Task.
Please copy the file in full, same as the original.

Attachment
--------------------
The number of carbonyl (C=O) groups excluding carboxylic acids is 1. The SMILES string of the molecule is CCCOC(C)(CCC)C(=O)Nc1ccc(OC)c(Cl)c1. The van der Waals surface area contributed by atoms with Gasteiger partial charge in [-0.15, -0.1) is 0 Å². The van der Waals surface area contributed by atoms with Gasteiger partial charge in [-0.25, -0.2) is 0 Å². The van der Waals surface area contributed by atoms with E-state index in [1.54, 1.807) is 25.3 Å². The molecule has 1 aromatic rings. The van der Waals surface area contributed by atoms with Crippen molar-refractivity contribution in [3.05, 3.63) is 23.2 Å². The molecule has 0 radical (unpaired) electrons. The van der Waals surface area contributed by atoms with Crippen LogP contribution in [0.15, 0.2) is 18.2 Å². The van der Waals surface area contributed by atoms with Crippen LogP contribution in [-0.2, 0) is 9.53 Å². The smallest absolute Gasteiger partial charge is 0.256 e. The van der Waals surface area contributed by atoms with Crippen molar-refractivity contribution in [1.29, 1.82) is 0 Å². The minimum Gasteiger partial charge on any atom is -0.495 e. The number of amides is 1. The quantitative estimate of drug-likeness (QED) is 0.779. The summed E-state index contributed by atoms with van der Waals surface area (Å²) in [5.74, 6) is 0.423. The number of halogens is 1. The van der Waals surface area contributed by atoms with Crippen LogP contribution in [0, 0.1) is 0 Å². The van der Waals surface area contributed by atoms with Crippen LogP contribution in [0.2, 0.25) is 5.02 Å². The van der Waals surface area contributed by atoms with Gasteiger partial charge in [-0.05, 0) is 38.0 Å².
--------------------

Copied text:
The number of carbonyl (C=O) groups excluding carboxylic acids is 1. The SMILES string of the molecule is CCCOC(C)(CCC)C(=O)Nc1ccc(OC)c(Cl)c1. The van der Waals surface area contributed by atoms with Gasteiger partial charge in [-0.15, -0.1) is 0 Å². The van der Waals surface area contributed by atoms with Gasteiger partial charge in [-0.25, -0.2) is 0 Å². The van der Waals surface area contributed by atoms with E-state index in [1.54, 1.807) is 25.3 Å². The molecule has 1 aromatic rings. The van der Waals surface area contributed by atoms with Crippen molar-refractivity contribution in [3.05, 3.63) is 23.2 Å². The molecule has 0 radical (unpaired) electrons. The van der Waals surface area contributed by atoms with Crippen LogP contribution in [0.15, 0.2) is 18.2 Å². The van der Waals surface area contributed by atoms with Crippen LogP contribution in [-0.2, 0) is 9.53 Å². The smallest absolute Gasteiger partial charge is 0.256 e. The van der Waals surface area contributed by atoms with Crippen molar-refractivity contribution in [1.29, 1.82) is 0 Å². The minimum Gasteiger partial charge on any atom is -0.495 e. The number of amides is 1. The quantitative estimate of drug-likeness (QED) is 0.779. The summed E-state index contributed by atoms with van der Waals surface area (Å²) in [5.74, 6) is 0.423. The number of halogens is 1. The van der Waals surface area contributed by atoms with Crippen LogP contribution in [0, 0.1) is 0 Å². The van der Waals surface area contributed by atoms with Crippen LogP contribution in [0.2, 0.25) is 5.02 Å². The van der Waals surface area contributed by atoms with Gasteiger partial charge in [-0.05, 0) is 38.0 Å².